We feel like we owe you an explanation, but first let me start with an apology. We’re all deeply sorry that we withdrew from Beavertown’s Extravaganza, with only eleven weeks to go before the event. We know many of you were excited to try our beer at the festival, so we are looking into what we can do that very weekend, in London, to offer ticket-holders an even more special and personal experience of our beer.
If we had known early this year that Beavertown was working on a minority sale to Heineken, the world’s second biggest beer company behind AB InBev, we’d have pulled out months ago. It is a source of deep frustration that leaves us feeling a little used that around the time tickets were released for sale, a deal was likely already being drawn up with Heineken.
Pulling out in public with an announcement, rather than pulling out behind the scenes was the right thing to do, though the foundation of this outcome was laid by decisions out of our hands, and against our values. We could not have lived with ourselves to get any closer to the event without letting you all know where we stand.
Other breweries will make their own decisions - based on already-paid-for travel plans, their personal and professional relationships with Logan and the team at Beavertown, and many more reasons - but our decision to withdraw is based at its core on us standing up for independence, and standing against disturbing corporate tactics employed by big beer that should never have any place in craft beer.
Your favourite breweries haven’t ever used a brand to hold taps back from Irish craft breweries whilst mocking them, or received a €31.5 million fine for breaking competition laws in Greece, or been accused of allowing the widespread sexual abuse of employees, or agreed a financial settlement with workers in the Democratic Republic of Congo after being accused of collaborating with a rebel movement to breach workers' rights, or been challenged over involvement in labour-broking practices in South Africa. Further reports that detail relationships with dictators, tax evasion, human rights failures, and even operating within genocidal regimes are also deeply worrying. Beer does not exist in a vacuum.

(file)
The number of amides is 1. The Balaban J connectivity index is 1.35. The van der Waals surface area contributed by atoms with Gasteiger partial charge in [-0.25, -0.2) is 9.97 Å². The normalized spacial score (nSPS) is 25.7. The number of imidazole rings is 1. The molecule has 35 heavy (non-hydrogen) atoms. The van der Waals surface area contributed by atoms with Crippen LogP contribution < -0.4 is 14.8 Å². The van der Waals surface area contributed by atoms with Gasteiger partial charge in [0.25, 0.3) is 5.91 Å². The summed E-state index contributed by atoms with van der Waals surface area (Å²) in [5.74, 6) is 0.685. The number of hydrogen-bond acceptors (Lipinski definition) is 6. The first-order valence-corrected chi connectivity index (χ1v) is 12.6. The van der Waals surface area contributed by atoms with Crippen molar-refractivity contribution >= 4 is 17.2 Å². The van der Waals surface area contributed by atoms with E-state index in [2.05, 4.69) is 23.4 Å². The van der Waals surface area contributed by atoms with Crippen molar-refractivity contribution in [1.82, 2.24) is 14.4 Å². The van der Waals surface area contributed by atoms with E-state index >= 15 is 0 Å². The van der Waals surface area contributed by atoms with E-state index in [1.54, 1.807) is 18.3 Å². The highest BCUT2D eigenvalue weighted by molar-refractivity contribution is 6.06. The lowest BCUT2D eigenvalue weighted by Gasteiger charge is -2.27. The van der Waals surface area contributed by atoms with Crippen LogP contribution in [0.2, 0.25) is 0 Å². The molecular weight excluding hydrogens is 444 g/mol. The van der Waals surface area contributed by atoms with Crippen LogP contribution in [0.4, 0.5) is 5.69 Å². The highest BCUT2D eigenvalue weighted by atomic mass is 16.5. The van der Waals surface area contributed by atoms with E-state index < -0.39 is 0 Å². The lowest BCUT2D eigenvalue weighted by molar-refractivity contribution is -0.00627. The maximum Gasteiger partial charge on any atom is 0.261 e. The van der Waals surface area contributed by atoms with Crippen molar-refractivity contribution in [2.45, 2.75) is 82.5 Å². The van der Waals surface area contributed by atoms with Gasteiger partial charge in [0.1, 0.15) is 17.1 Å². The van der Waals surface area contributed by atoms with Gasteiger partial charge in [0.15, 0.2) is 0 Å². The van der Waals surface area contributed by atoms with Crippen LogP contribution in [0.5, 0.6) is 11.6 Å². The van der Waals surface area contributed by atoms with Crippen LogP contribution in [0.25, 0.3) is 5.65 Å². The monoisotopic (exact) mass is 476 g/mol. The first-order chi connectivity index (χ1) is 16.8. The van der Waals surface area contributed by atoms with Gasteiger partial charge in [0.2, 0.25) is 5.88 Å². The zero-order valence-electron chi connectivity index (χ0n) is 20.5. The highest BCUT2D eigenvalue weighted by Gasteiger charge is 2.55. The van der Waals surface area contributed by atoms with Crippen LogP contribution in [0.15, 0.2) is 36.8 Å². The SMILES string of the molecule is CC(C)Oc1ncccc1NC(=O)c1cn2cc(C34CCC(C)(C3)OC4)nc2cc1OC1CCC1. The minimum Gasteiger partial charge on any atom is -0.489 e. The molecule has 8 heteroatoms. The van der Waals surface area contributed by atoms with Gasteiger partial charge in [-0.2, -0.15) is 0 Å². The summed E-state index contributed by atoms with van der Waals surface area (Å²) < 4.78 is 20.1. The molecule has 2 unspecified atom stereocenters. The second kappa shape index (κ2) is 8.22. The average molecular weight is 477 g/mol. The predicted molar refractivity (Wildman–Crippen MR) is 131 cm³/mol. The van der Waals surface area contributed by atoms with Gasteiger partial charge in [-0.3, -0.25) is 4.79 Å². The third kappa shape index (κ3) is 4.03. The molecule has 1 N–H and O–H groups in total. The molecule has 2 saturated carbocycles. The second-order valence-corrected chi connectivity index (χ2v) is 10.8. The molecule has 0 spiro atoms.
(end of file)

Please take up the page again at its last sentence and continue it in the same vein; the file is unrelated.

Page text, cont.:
Beavertown have made an almost peerless contribution to craft beer in the UK, for which we remain deeply grateful. They have made stable jobs for some of our favourite people in the industry, but alignment with Heineken’s values, who not only just became a substantial financial backer, but who will likely become their biggest customer, runs against the values, and stability of independent breweries in the UK and around the world.
Not all bigger breweries are the same, and not all breweries that seek corporate investment do so at the expense of their wider independence. Some big breweries appear to operate with the principles we hold dear in modern beer, regardless of their age, reach, or size, whilst other big breweries throw their weight around and engage in tactics behind the scenes against modern breweries’ values and existence.
We hope this explains our position more thoroughly, and are grateful to those of you that already thanked us for sticking to our principles. Watch this space as we figure out how to get those of you with tickets a few free pours of our beer in London that weekend.